Here's the quick answer:
Marketing is getting the buyer's attention. Sales is closing the deal.
(Some great answers on here!)
Marketing generates interest.
Sales generates revenue.
Sales is the process to exchange a product or service for money.
Marketing is the process of telling to people to buy a product or service. This telling is defined by the 4P's according to Professor Porter. Product, Price, Place and Promotion. There is a new P today, People.
Marketing primarily informs people about your business and should also tell them you are tapped into their needs and wants.
Sales is the conversation you have on helping people determine if they will buy from you and involves establishing why the value of your services exceeds the price you are charging for them.
Marketing is what gives you exposure in the market place. Its purpose is to gain favorable attention, to educate and persuade people to contact your business. Sales is the personal communication, answering the phone, talking about what the prospect has learned from your marketing and continuing the education about the value your business gives in providing your product/service.
The quality of leads to your business is determined by your marketing, as it needs to pre-sell people. Sales conversion rates from discussion to sale is measuring both the marketing effectiveness and the salespeople. If your marketing is poor quality you'll attract people who talk about price, as they see no difference in what you offer compared to your competitors. This means your conversion rates from sales will be low.
Sales and marketing both need to work together to be able to sell more at higher or full price. When you do this with expertise you can raise your prices 20-40% and convert more leads into sales. It takes intensive, high level training but its very achievable. Then your sales and marketing creates big profit margins.
Hope this answer gives you a better insight.
This is a classic chicken and egg question. The real difference comes down to Marketing being the understanding of those who would buy your product and the communication to that audience in general about the products features, advantage, brand etc. Sales is then converting that message into a direct contact with an individual and having them or their business purchase that product.
Marketing is the strategy of getting ones products or services widely known and accepted by potential clients or customers. It includes planned advertising campaigns, the use of customer service, promotional activities such as using social media, word of mouth, customer feedback and other activities.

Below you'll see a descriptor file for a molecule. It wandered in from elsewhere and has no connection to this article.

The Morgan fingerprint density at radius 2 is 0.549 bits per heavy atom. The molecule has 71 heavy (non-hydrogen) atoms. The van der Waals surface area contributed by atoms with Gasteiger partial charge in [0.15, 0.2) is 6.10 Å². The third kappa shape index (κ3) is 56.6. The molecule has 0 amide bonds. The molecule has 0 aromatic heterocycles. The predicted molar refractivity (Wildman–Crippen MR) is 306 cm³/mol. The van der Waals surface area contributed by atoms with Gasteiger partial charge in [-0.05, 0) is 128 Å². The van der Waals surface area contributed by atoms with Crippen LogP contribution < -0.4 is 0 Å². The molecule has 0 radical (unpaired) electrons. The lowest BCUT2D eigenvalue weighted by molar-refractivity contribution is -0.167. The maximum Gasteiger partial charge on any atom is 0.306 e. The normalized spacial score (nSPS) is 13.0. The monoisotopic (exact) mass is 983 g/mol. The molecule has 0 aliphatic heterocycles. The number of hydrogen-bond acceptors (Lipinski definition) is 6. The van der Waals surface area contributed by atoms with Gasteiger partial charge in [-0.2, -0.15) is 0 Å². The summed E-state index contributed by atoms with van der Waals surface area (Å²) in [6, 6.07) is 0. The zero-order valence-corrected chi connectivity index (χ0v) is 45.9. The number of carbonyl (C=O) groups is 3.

Sales are the actin of selling a prodict or service to a customer or client in exchange for something of equal or better value, usually money.
Sales are the expected result of marketing
Great questions, it is easy to lump them into one and sometimes I do that. But the biggest way I can explain it is marketing take the football to the zero to the 50 yard line, and the sales takes it from the 50 yard line to the endzone.
marketing gives you the customer and client, sales has to close them and convert. Hope that helps a little bit.
Marketing is strategy. It's about the message or story of your company to attract attention. Sales is tactical. It's about the actions and conversations of engagement to acquire the business.
If you go to the bar to meet and impress a person, you dress up nicely, do your hair, clean your car and your house/room and then stride off into the bar with confidence. You position yourself where you can be seen and you ooze confidence and swagger and you start eye contact with someone you are interested in. You get the bar tender to send them a drink. That's marketing.
That someone makes eye contact back with you and they accept the drink and come and talk to you. You start putting on your best lines and asking them questions to get to know them more to see if their are mutual interests. Then you leave with them (hopefully!). That's sales.
With PPC, yhttps://www.business.com effectually skip over the middle circle which cost you. By avoiding your prospects’ inboxes, you’re only competing with marketers on a SERP, a pertinent website on the GDN, or Facebook / Instagram. You’re also getting a leg up on your contestants, who are probably only using an automatic email funnel to nurture prospects (if they’re doing it at all).